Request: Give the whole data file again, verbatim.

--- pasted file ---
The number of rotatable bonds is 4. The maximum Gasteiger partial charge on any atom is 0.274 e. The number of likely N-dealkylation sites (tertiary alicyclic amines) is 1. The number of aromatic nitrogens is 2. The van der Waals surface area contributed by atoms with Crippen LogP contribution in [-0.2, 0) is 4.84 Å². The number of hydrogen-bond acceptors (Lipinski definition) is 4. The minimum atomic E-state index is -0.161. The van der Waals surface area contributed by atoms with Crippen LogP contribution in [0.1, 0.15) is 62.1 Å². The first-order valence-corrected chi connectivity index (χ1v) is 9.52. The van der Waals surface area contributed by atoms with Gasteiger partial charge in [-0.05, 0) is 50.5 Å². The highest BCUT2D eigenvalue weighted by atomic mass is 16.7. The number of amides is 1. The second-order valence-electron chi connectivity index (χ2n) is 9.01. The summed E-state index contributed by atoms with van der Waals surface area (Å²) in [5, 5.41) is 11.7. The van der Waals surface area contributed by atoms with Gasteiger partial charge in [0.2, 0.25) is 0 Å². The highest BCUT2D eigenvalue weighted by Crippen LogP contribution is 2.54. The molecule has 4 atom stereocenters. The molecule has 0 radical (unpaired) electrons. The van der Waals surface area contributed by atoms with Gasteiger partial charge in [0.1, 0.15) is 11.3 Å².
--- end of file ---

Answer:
The number of rotatable bonds is 4. The maximum Gasteiger partial charge on any atom is 0.274 e. The number of likely N-dealkylation sites (tertiary alicyclic amines) is 1. The number of aromatic nitrogens is 2. The van der Waals surface area contributed by atoms with Crippen LogP contribution in [-0.2, 0) is 4.84 Å². The number of hydrogen-bond acceptors (Lipinski definition) is 4. The minimum atomic E-state index is -0.161. The van der Waals surface area contributed by atoms with Crippen LogP contribution in [0.1, 0.15) is 62.1 Å². The first-order valence-corrected chi connectivity index (χ1v) is 9.52. The van der Waals surface area contributed by atoms with Gasteiger partial charge in [-0.05, 0) is 50.5 Å². The highest BCUT2D eigenvalue weighted by atomic mass is 16.7. The number of amides is 1. The second-order valence-electron chi connectivity index (χ2n) is 9.01. The summed E-state index contributed by atoms with van der Waals surface area (Å²) in [5, 5.41) is 11.7. The van der Waals surface area contributed by atoms with Gasteiger partial charge in [0.2, 0.25) is 0 Å². The highest BCUT2D eigenvalue weighted by Crippen LogP contribution is 2.54. The molecule has 4 atom stereocenters. The molecule has 0 radical (unpaired) electrons. The van der Waals surface area contributed by atoms with Gasteiger partial charge in [0.1, 0.15) is 11.3 Å².